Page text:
Wednesday, June 26, 2013

The Roaring Plenties by Katie Heindl

We sped through Mennonite country in her old blue car, mason jars of Wild Turkey splashing over jammed between our bare legs, and the long gold light of August spilling heavy through the windows rolled down. Air-drying in our soaked bathing suits, quarry water coming out our ears, licking trails of ice cream from our elbows, I looked over at her and that smile like a flashbulb popped back and my heart beat, twanging along with Randy Travis, steady as anything. She’d pulled me back from the edge of the roof of our house once, slow motion I started to go, backwards, away from them hollering and laughing and finally catching the glint of fear in four sets of eyes just as she caught me by the one arm. The shingles were that type of cheap grit-brown, biting and hot and cut up my knees when I fell forward but it was better than the drop and she handed me half a watermelon and we tossed that over instead. Hanging around the undersides of train bridges in humidity novel to small towns, dangling our legs over creeks too shallow to catch us. Lying on our front lawn in thunderstorms, soaking through our shirts and then taking them off under purple streaks of heat lightning, the amount of times we forgot we lived on a cul-de-sac - had neighbours - seemed a tic. I’d read all your ratty Stephen King books and climb into your bed in the basement every night, sometimes when you weren’t even there, and the one time I woke up with a wolf spider instead. When you moved to the other side of town and I hopped a train, hanging off it the 4 blocks over cause the quarry rocks they used to fill around the wood tracks kept popping my bike tires, or when you stayed for a bit in that place with the screened in porch and I whipped rocks at your window til you let me in and put me to bed out there with a peanut butter sandwich. That cowboy karaoke bar we kept showing up to with 40s of Colt 45 in our bike baskets and appeased the bouncers by tossing handfuls of grass over the frames, flung down and tangled right outside the door. My move was: helicopter spin the mic by the cord and clear out the first few rows of seating. They learned to serve us everything in mason jars. That time we left and I turned the corner too sharp riding the sidewalk and ran over that cop and had to beat it back to the old house was when I’d decided it was time for me to move the couple blocks downtown. You were a pilot light. You were the call back from all the parts I’d wanted to ramble out to, echoing back my own hoots in the dark, calling me out farther still. You were all my miles registered in a speedometer you had to thwack a few times cause there was never any reliable way to keep track save for the scrapes and vibrations of the first memory you could remember of coming here from Russia and eating bunch after bunch of bananas in the back of an unmarked cargo van from Montreal to Toronto in the middle of the Ice Storm. I’d never been so proud to know anybody, I’d never been so proud to fall down with you in the night. When our knees banged the edge of the quarry cliffs on the way down and our yelps ran around the milk-blue water after we’d gone under the first thing I’d see when I gasped to the surface were your brown eyes, steady and pointed on the spot where you knew I’d come up.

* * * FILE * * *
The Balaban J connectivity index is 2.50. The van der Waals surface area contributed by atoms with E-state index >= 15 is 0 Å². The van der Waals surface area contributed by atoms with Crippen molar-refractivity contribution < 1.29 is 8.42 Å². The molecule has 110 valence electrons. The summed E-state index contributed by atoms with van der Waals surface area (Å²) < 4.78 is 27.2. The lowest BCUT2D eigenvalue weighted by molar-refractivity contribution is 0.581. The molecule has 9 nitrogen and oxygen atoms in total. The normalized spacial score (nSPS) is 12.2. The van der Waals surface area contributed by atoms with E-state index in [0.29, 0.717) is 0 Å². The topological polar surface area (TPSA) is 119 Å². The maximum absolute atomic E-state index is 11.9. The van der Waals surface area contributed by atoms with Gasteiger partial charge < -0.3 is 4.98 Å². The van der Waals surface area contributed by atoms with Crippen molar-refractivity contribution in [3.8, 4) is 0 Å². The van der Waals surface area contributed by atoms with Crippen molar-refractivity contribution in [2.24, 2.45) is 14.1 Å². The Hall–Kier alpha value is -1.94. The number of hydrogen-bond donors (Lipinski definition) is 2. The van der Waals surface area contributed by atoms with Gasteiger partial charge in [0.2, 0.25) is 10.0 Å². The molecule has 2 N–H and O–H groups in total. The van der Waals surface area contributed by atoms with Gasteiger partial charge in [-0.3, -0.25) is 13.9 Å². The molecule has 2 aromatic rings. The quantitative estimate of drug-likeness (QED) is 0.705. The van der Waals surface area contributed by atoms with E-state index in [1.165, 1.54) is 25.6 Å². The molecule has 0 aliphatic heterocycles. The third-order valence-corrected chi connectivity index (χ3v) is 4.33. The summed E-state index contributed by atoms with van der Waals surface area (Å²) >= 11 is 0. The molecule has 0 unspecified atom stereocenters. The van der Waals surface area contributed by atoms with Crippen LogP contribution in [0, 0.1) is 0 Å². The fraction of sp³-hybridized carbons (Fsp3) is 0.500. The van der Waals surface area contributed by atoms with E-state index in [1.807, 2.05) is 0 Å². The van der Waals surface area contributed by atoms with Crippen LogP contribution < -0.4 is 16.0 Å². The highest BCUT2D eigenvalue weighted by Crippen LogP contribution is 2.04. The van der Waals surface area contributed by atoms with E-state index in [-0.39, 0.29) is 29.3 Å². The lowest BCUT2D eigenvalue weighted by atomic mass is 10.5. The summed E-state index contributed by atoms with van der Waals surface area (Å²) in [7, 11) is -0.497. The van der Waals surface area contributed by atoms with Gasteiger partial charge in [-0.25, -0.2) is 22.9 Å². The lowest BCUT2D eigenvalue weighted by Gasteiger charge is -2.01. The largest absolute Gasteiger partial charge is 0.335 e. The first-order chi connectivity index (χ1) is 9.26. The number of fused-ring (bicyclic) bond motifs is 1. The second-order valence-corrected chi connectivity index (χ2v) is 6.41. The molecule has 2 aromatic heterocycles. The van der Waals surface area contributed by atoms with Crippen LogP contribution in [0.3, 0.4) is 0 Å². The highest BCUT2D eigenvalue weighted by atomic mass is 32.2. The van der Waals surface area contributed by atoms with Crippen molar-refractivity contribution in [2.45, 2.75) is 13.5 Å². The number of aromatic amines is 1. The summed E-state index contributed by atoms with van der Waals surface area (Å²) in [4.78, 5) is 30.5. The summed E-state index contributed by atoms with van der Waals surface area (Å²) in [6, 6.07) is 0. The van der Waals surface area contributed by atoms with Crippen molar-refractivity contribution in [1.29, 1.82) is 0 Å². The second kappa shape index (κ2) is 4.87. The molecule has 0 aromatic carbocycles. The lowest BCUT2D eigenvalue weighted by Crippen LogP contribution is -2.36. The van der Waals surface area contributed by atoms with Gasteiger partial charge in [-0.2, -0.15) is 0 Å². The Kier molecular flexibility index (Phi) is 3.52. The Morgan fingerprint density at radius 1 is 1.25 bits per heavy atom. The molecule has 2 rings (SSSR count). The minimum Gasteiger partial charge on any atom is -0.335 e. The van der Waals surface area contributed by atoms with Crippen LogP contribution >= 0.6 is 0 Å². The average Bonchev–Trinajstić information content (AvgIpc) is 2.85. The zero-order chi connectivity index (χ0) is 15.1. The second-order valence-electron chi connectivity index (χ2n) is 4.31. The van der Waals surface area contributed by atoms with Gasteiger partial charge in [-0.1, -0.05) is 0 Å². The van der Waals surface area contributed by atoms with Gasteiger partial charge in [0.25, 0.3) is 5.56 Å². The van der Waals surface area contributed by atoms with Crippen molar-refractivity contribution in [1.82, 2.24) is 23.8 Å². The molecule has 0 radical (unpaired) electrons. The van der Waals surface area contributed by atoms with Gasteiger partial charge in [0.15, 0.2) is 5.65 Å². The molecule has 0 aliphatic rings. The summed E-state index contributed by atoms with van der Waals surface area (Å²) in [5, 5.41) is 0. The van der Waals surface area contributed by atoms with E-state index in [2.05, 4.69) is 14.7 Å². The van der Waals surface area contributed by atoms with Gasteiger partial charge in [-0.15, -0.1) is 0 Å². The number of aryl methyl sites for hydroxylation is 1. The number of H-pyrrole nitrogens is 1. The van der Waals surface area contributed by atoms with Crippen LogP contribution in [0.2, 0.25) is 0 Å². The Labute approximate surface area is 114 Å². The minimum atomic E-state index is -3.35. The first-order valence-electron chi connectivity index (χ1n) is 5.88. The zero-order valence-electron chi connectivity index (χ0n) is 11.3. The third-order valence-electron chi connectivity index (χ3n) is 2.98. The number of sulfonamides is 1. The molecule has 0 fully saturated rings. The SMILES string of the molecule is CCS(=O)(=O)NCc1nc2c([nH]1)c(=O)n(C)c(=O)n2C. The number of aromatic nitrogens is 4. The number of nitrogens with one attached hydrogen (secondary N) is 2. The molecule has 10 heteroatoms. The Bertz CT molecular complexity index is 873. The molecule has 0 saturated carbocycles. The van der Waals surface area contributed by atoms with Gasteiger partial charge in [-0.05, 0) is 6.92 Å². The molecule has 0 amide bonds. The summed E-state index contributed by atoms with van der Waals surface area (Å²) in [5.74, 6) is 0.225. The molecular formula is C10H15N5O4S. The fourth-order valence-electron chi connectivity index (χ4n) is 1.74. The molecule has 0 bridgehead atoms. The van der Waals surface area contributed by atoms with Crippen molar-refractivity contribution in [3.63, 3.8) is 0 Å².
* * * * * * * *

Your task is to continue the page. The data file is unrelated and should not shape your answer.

We pulled over to the side of the highway and climbed up a hill lost in loosestrife, above us in all directions were fireworks, skittering and bouncing across the sky like someone skipping rocks on water. I got to the top and looked back and saw you small at the bottom, the explosions coming off your glasses in a soft glare, the car idling on the shoulder, drivers gawking going past, I’d dumped you 80km ago. 

That town for me was not knowing any better. It was flooding kitchens with orange juice and breaking into bakeries at 4AM. It was climbing 200 barrels at the Seagram’s distillery to teeter at the top of the pyramid and launching a garbage can through the zoo in the park into the lake during a lightning storm, the emus wailing their ghost moans through the flashes. It was hanging a 40ft 50 Cent poster from the roof and an apartment with a kitchen in the attic where the cats puked worms and we laid our bodies bare on the linoleum while other ones slept in our beds. It was leaving for a time to go live in Mississippi, to take up one of 8 rooms in a plantation house while ghosts took the rest, spending long days wandering red dirt roads back and fourth through the four blocks Marks was made of, nodding at the chain gangs, burning up. It was coming back, it was a lot of coming back. It was making trips to the quarry to swim til we’d tired ourselves out, it was getting lost in the dead of winter in the middle of the night out in the fields, pulling the car over to stand in the snow. It was getting the pizza delivery guys to drive us home with the pizza. It was the shittier towns around ours and prodding them til they snapped their cagey teeth and ran us back into ours, frothing like idiots. It was how green we breathed. It was two years. It was tearing things apart, people apart, in walk-in coolers or in the backs of vans, to see if we could. It was haggling with new power before you know what it’ll get you and catching a streak of luck that carries you on it’s back, taller than anything. It was blood, all over, but it was the amount of blood I lost in that place that left me light enough to leave it for good and for the Atlantic. That town burned through me but we left the outlines of our shadows blasted into every part of it, always going twice as hot and taking from it everything it could offer up in open, trembling hands.